By a 3-2 vote, Federal Communications Commission Chairman Julius Genachowski’s latest network neutrality iteration came to pass, reeking of bureaucratic arrogance.
Arrogance not only toward the majority of the public who expressed their contentment with the Internet without government intrusion, but also toward a Congress that refused to relinquish any statutory authority whatsoever to the FCC, and toward industry stakeholders warning of the negative economic and employment impact of the maneuver. The prolonged uncertainty injected into an industry known for rapid advancements will most certainly stifle innovations and investment.
Perhaps most damning, the FCC is showing arrogance toward the U.S. Appeals Court, which told the FCC to back off last April because only Congress has the authority to implement rules over the Internet. The court’s finding was unanimous.
Genachowski and his equally tone-deaf fellow Commissioners Mignon Clyburn and Michael J. Copps refused to listen to the sound arguments, read the numerous studies, or even look across the pond to see that even the European Union has rejected net neutrality principles as a disaster in the making.
Instead, they charged full-speed ahead to … what, exactly?
As incoming House Energy and Commerce Committee Chair Rep. Fred Upton (R-MI) said, “It’s the Chicago Way.” By this, he meant bullying and thuggery.
The events leading up to the December 21 FCC monthly meeting bear out Upton’s assessment. The meeting was pushed back one week, to the beginning of the Christmas holiday when Washington DC empties out more quickly than a pair of sandals at a leper colony. What was to be voted on wasn’t disclosed until the actual meeting, and all prior information was a mishmash of 2,000 random documents data-dumped to the public a mere 10 days prior to the meeting.
This from a chairman who in his confirmation hearings vowed complete transparency.
And this from his law school buddy, President Barack Obama: “Today’s decision will help preserve the free and open nature of the Internet while encouraging innovation, protecting consumer choice, and defending free speech. Throughout this process, parties on all sides of this issue—from consumer groups to technology companies to broadband providers—came together to make their voices heard. This decision is an important component of our overall strategy to advance American innovation, economic growth, and job creation.”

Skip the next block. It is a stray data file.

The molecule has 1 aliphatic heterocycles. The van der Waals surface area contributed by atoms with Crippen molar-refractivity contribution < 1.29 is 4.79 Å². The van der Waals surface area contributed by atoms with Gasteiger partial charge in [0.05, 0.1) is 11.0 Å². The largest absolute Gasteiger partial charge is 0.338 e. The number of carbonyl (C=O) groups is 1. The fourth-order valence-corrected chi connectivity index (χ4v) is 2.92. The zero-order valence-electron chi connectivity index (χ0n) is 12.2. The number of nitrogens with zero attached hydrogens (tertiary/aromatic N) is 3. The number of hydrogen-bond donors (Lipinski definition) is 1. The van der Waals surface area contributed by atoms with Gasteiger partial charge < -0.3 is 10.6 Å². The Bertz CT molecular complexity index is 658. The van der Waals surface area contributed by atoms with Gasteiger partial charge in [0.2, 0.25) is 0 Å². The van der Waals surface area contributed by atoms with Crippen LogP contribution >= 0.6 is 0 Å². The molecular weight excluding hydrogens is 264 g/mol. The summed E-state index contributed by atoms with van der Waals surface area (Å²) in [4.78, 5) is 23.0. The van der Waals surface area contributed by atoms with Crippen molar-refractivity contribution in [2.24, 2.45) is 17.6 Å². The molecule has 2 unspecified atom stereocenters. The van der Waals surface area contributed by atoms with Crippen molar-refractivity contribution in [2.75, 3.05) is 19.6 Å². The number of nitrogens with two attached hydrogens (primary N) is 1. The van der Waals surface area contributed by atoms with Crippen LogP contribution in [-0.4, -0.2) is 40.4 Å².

Every bit of that statement is false. Study after study over the past five years has laid waste to every claim in the president’s hollow rhetoric. Researchers at New York University concluded earlier this year the U.S. economy will lose nearly 500,000 jobs in the next 20 years as a result of backward-looking policy from the FCC.
And so Upton and his House cohorts are left no choice but to spend time and taxpayer dollars to rein in Genachowski’s rogue agency.
“The FCC’s hostile actions toward innovation, investment, and job creation cannot be allowed to stand,” Upton said. “We must use every resource available, including the Congressional Review Act, to strike down the FCC’s brazen effort to regulate the Internet. … Despite FCC claims that these are just rules of the road that everyone agrees with, anyone can recognize that what the commission claims to be statements of broad industry support are really cries of ‘uncle’ resulting from threats of even more onerous regulation. All the commission has done today is further harm our economy and job growth.”
Michigan native Upton should know. As our mutual home state has been among those hardest hit economically by feel-good boondoggles promoted by telegenic politicos, we know it’s hard to get the car out of the swamp when the driver brought the wrong keys.
Bruce Edward Walker ([email protected]) is managing editor of The Heartland Institute’s InfoTech & Telecom News.